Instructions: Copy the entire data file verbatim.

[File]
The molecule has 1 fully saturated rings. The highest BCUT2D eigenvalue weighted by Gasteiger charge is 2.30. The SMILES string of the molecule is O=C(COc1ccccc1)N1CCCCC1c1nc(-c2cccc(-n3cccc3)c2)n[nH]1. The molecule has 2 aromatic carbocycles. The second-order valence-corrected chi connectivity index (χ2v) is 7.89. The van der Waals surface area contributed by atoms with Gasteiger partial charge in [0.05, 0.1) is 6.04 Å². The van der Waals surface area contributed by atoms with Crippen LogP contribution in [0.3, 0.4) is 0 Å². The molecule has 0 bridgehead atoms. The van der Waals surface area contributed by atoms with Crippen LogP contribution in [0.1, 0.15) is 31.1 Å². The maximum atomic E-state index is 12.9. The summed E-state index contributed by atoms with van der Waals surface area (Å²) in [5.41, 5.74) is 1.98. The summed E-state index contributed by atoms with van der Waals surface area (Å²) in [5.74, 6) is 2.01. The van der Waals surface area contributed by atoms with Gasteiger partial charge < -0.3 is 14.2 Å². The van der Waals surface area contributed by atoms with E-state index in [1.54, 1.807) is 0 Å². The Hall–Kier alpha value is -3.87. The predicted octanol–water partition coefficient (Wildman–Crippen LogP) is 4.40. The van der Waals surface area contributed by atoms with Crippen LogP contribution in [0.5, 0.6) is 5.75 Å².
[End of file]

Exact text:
The molecule has 1 fully saturated rings. The highest BCUT2D eigenvalue weighted by Gasteiger charge is 2.30. The SMILES string of the molecule is O=C(COc1ccccc1)N1CCCCC1c1nc(-c2cccc(-n3cccc3)c2)n[nH]1. The molecule has 2 aromatic carbocycles. The second-order valence-corrected chi connectivity index (χ2v) is 7.89. The van der Waals surface area contributed by atoms with Gasteiger partial charge in [0.05, 0.1) is 6.04 Å². The van der Waals surface area contributed by atoms with Crippen LogP contribution in [0.3, 0.4) is 0 Å². The molecule has 0 bridgehead atoms. The van der Waals surface area contributed by atoms with Crippen LogP contribution in [0.1, 0.15) is 31.1 Å². The maximum atomic E-state index is 12.9. The summed E-state index contributed by atoms with van der Waals surface area (Å²) in [5.41, 5.74) is 1.98. The summed E-state index contributed by atoms with van der Waals surface area (Å²) in [5.74, 6) is 2.01. The van der Waals surface area contributed by atoms with Gasteiger partial charge < -0.3 is 14.2 Å². The van der Waals surface area contributed by atoms with E-state index in [1.54, 1.807) is 0 Å². The Hall–Kier alpha value is -3.87. The predicted octanol–water partition coefficient (Wildman–Crippen LogP) is 4.40. The van der Waals surface area contributed by atoms with Crippen LogP contribution in [0.5, 0.6) is 5.75 Å².